Could Occupy Wall St. and the Tea Party Unite?

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Members of the Occupy Wall Street movement take part in a protest march through New York (Lucas Jackson / Reuters)

The lines being drawn between the ultra-right Tea Party and its nearest complement in the realm of public furor, Occupy Wall Street, are curious. My colleague Michael Scherer over at Swampland describes the parallels as follows:

In its broadest outlines, this new outpouring of protest is driven by the same fuel that gave fire to the Tea Party: Anger at elites, a feeling of injustice, a concern about jobs, fear about the direction of the economy and a clear desire to take action. Whereas the Tea Party focused these furies on government, Occupy Wall Street focuses the fury on corporate America. It seems, quite simply, to be the left’s answer to the right’s size-of-government critique that has dominated national politics for the last two years.

But what if these two seemingly polarized groups are more than just a disgusted reaction to one another? What if they have the makings of a singular cause? It’s not that far-fetched. In some ways, the Tea Party and OWS are like doppelgangers (you know, those ghostly human doubles in folklore that, in some cases, end up chasing the same demons, one just a heartbeat ahead of the other.) Both groups are repulsed by their taxpayer dollars funding Wall Street’s bailout. Both are disenchanted by the death of the American dream. And both feel left out of a system that seems less like a democracy than a cavalier plutocracy.

I started rummaging around the blogosphere for a sympathetic view and came across this nice visual, a Venn diagram of the Tea Party and OWS’s overlapping interests, drawn up by the self-described “liberal-leaning libertarian” blogger James Sinclair:


The idea here is that our livelihoods are threatened by more than just the outsized power of corporations (in the view of Occupy Wall St.) or government (in the Tea Party’s view). It’s both these forces working together to their exclusive benefit that has the whole of America (minus the 1%, or the .01%, or name your miniscule number) mouthing off at one big boss or another.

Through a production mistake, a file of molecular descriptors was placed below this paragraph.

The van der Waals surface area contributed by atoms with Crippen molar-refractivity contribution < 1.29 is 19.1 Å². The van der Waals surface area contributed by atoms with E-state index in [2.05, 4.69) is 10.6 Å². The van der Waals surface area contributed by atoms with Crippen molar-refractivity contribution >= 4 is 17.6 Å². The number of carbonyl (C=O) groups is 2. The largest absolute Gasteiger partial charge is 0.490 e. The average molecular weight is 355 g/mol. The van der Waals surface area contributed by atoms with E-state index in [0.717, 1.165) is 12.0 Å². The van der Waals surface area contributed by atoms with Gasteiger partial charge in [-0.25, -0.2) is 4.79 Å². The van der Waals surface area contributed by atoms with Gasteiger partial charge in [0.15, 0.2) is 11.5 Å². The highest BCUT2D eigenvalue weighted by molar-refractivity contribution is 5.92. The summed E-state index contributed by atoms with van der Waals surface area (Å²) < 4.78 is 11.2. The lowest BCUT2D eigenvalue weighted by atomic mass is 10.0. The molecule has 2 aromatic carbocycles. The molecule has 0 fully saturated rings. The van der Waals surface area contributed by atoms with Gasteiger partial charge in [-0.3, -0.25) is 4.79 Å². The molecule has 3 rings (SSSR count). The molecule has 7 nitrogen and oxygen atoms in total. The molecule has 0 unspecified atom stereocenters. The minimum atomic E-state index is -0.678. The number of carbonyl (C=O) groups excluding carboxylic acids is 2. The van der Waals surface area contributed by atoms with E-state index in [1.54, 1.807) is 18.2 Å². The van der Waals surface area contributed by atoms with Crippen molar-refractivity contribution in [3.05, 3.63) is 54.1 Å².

Now, I know what you’re thinking. Sinclair’s hybrid politics aren’t exactly widespread. The country is too divided to be joining hands and mixing positions. But there’s a chance the vilification of the Tea Party by OWS and vice versa is, at the ground level, more of a mirage. Pundits and politicians thrive in a polarized world. So, threatened and fueled by the very existence of the other side, many of them have claimed these movements as yet another tool to gripe at one another, for instance, here, here, and here. And yet, there are a few voices noting these movements’ common cause. Jim Harper at the right-leaning Cato Institute is an example:

There are plenty of reasons to reject the possibility of alliance between Tea Partyism and OWS, but not necessarily good ones. The easiest out is to pour this new wine into old bottles and characterize OWS as dirty hippies using retrograde protest tactics. Many are kinda like that. But that stuff was a couple of decades ago. No, wait—four decades ago. These kids have no direct knowledge or experience of, say, Kent State, and older observers might be too prone to fitting them into a pattern that doesn’t exist for them.To the extent the substance of their grievance is, or can be turned to, corporations’ use of government power to win unjust power and profits for themselves, that’s a grievance I can sit in a drum circle for.

Addison Wiggins at the Daily Reckoning speculates that, “for all we know, the OWS protesters are the college grads with no jobs stuck living in their Tea Party parents’ basement.” And even some Tea Party organizers have said things like, “it’s funny that the Occupy Wall Street guys are also against phoney capitalism and we agree about that.” There are also signs that Tea Partiers might support some of OWS’s calls, like taxing the rich. The latest WaPo-Bloomberg poll finds 54% of Republican and Republican-leaning voters favor raising taxes on incomes above $250,000 as a way to reduce the deficit.

No doubt, melding together a motley crew of guitar-strumming hippies and tight-pursed Tea Partiers certainly seems far-fetched. But nothing creates change like the power of imagination. Few imagined Occupy Wall Street, with its ramshackle construction and squishy demands, would even come about and then grow this strong.

Roya Wolverson is a writer for TIME. Find her on Twitter at @royawolverson. You can also continue the discussion on TIME’Facebook page and on Twitter at @TIME.

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